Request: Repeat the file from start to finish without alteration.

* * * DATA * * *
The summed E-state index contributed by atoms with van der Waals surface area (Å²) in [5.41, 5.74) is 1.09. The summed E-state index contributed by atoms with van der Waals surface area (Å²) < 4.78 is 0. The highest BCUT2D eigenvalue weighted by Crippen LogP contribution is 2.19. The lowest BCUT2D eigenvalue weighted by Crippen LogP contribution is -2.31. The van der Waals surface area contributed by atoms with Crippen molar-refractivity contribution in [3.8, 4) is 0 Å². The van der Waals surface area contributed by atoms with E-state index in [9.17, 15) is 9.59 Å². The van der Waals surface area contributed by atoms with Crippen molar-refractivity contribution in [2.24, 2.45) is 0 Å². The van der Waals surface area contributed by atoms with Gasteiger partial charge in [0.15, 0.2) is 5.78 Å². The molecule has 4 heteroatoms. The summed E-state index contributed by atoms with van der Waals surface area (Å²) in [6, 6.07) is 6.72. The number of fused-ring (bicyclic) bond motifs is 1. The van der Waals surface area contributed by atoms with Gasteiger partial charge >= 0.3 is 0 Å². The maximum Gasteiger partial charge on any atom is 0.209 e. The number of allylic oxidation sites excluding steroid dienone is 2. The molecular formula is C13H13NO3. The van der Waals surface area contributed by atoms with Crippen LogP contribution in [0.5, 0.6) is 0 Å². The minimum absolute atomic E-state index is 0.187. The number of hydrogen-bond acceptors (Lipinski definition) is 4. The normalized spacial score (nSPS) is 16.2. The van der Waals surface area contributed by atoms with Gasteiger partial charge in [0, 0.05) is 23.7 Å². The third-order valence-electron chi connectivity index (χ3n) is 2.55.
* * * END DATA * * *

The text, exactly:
The summed E-state index contributed by atoms with van der Waals surface area (Å²) in [5.41, 5.74) is 1.09. The summed E-state index contributed by atoms with van der Waals surface area (Å²) < 4.78 is 0. The highest BCUT2D eigenvalue weighted by Crippen LogP contribution is 2.19. The lowest BCUT2D eigenvalue weighted by Crippen LogP contribution is -2.31. The van der Waals surface area contributed by atoms with Crippen molar-refractivity contribution in [3.8, 4) is 0 Å². The van der Waals surface area contributed by atoms with E-state index in [9.17, 15) is 9.59 Å². The van der Waals surface area contributed by atoms with Crippen molar-refractivity contribution in [2.24, 2.45) is 0 Å². The van der Waals surface area contributed by atoms with Gasteiger partial charge in [0.15, 0.2) is 5.78 Å². The molecule has 4 heteroatoms. The summed E-state index contributed by atoms with van der Waals surface area (Å²) in [6, 6.07) is 6.72. The number of fused-ring (bicyclic) bond motifs is 1. The van der Waals surface area contributed by atoms with Gasteiger partial charge >= 0.3 is 0 Å². The maximum Gasteiger partial charge on any atom is 0.209 e. The number of allylic oxidation sites excluding steroid dienone is 2. The molecular formula is C13H13NO3. The van der Waals surface area contributed by atoms with Crippen LogP contribution in [0.5, 0.6) is 0 Å². The minimum absolute atomic E-state index is 0.187. The number of hydrogen-bond acceptors (Lipinski definition) is 4. The normalized spacial score (nSPS) is 16.2. The van der Waals surface area contributed by atoms with Gasteiger partial charge in [0, 0.05) is 23.7 Å². The third-order valence-electron chi connectivity index (χ3n) is 2.55.